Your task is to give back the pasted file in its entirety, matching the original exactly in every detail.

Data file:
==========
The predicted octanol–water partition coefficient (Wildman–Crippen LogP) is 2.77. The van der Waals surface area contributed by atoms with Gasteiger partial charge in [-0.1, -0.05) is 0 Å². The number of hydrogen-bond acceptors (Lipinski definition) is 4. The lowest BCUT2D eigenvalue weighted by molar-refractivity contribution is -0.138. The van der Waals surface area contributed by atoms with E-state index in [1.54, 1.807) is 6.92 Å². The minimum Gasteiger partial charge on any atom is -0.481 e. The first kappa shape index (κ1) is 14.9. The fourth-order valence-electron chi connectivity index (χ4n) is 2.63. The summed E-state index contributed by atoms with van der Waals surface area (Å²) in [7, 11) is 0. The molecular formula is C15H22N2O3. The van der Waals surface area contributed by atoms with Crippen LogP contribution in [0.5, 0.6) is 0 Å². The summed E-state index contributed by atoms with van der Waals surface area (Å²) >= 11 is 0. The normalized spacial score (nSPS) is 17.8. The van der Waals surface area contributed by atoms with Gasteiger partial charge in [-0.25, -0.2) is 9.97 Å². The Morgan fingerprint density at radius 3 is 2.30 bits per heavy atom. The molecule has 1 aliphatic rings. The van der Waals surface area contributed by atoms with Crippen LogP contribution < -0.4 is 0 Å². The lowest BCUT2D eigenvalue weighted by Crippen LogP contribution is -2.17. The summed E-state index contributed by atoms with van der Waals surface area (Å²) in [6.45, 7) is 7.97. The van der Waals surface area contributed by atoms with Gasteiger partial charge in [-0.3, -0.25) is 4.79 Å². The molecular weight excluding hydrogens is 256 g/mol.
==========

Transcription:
The predicted octanol–water partition coefficient (Wildman–Crippen LogP) is 2.77. The van der Waals surface area contributed by atoms with Gasteiger partial charge in [-0.1, -0.05) is 0 Å². The number of hydrogen-bond acceptors (Lipinski definition) is 4. The lowest BCUT2D eigenvalue weighted by molar-refractivity contribution is -0.138. The van der Waals surface area contributed by atoms with E-state index in [1.54, 1.807) is 6.92 Å². The minimum Gasteiger partial charge on any atom is -0.481 e. The first kappa shape index (κ1) is 14.9. The fourth-order valence-electron chi connectivity index (χ4n) is 2.63. The summed E-state index contributed by atoms with van der Waals surface area (Å²) in [7, 11) is 0. The molecular formula is C15H22N2O3. The van der Waals surface area contributed by atoms with Crippen LogP contribution in [0.5, 0.6) is 0 Å². The summed E-state index contributed by atoms with van der Waals surface area (Å²) >= 11 is 0. The normalized spacial score (nSPS) is 17.8. The van der Waals surface area contributed by atoms with Gasteiger partial charge in [-0.25, -0.2) is 9.97 Å². The Morgan fingerprint density at radius 3 is 2.30 bits per heavy atom. The molecule has 1 aliphatic rings. The van der Waals surface area contributed by atoms with Crippen LogP contribution < -0.4 is 0 Å². The lowest BCUT2D eigenvalue weighted by Crippen LogP contribution is -2.17. The summed E-state index contributed by atoms with van der Waals surface area (Å²) in [6.45, 7) is 7.97. The van der Waals surface area contributed by atoms with Gasteiger partial charge in [-0.3, -0.25) is 4.79 Å². The molecular weight excluding hydrogens is 256 g/mol.